Why good old drilling is still irreplaceable for Maths mastery

I teach in a tertiary school that believes in a pedagogy that Maths should be learnt by Socratic question-and-answer, in other words, by thinking about the meaning behind mathematical patterns.

When I started teaching using this methodology, I was truly fascinated by it. Because it is so revolutionary and refreshing – no more drilling and solving problem sums and applying formulas without knowing how they come about. This learning by questioning method truly rekindled my interest for Maths.

After 5 years of applying this methodology in teaching, I recognize, however, that  it does have its limitation. If a student is weak in the fundamentals, for example simple algebraic manipulation, or indices, or trigonometry, he cannot benefit much from the question-and-answer approach. He will simply get lost in the maze of questions. Or he may be able to understand the line of questioning and the logic behind it, but is not able to apply when a question comes up. It renders him a great audience but an ineffective participant.

I am starting to conclude, that if one has to benefit from the question-and-answer based maths, he has to be thoroughly drilled in the fundamentals first. He cannot be spending five minutes to think about how to solve a linear equation, but it must be like a reflex action to him. Like how I jokingly tell my student, that if I wake them up in the middle of the night and ask them to solve an algebraic equation and they can do it, it means they’ve succeeded in mastering the technique.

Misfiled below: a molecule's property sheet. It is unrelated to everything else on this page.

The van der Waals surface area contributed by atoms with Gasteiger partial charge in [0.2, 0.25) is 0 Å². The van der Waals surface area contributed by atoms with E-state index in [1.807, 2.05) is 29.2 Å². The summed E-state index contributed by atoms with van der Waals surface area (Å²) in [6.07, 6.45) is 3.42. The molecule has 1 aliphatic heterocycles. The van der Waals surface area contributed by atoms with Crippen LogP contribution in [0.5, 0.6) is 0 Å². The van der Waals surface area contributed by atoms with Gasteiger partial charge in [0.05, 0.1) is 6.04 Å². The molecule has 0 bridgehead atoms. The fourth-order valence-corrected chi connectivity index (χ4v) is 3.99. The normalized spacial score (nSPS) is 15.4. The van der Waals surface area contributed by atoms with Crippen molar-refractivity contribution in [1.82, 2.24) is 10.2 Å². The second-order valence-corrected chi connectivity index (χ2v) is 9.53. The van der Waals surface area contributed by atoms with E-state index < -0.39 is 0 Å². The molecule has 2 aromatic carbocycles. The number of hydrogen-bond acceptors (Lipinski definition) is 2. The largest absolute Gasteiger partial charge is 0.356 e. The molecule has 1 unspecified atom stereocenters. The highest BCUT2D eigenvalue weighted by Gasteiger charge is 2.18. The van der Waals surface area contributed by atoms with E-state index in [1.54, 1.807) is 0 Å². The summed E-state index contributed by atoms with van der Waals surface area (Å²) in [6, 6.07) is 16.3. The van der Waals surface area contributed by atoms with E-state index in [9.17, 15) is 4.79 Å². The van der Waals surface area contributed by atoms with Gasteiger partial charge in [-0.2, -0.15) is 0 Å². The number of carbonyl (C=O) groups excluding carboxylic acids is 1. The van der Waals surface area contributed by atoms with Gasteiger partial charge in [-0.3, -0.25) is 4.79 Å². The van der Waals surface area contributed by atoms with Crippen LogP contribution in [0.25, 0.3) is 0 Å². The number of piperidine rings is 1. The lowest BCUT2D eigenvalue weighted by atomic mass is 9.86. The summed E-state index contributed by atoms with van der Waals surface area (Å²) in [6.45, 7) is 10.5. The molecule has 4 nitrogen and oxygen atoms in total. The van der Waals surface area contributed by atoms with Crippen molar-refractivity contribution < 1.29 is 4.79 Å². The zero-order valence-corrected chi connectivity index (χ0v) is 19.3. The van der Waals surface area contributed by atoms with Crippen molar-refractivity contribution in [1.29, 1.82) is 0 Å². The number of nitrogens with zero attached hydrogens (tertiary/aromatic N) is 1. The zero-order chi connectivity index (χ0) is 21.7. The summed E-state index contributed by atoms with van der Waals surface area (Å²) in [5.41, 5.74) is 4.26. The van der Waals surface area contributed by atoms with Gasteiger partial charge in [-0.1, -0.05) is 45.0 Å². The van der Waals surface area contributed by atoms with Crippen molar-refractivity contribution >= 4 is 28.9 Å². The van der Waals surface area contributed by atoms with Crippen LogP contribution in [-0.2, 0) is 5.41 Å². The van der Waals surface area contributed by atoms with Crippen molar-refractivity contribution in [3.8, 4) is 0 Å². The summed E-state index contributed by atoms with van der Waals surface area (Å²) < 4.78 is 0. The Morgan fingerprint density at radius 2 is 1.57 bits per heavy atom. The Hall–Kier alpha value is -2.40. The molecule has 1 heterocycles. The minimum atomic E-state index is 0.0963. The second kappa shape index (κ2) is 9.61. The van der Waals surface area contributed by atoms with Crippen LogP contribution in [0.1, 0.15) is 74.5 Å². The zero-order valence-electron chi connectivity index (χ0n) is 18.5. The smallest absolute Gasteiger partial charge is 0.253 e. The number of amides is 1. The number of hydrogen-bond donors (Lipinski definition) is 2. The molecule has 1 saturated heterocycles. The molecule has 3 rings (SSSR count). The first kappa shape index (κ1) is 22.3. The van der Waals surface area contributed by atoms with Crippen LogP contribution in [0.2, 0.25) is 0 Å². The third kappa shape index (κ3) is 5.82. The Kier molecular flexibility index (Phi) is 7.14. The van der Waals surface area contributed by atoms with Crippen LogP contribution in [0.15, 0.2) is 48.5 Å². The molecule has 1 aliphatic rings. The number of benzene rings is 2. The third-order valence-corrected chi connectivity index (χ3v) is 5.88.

Drilling in maths has a bad name nowadays because of the tediousness and the unwillingness involved in doing it. But I believe drilling can be peaceful and satisfying and even addictive. You just need encouraging folks to do it together with you – as in study groups, and have timely and occasional guidance from a teacher so that you do not get stuck all the time.

It’s like Karate Kid being asked to hang the coat a thousand times. It was tedious, yes, but without it he cannot move on to learn greater stuff. There is no shortcut. That is the truth of life.

And I am glad that the master – played by Jacky Chan – told Jaden Smith his disciple why he asked him to repeat the drill so many times. A student should always know why he is asked to do certain things and do it willingly.


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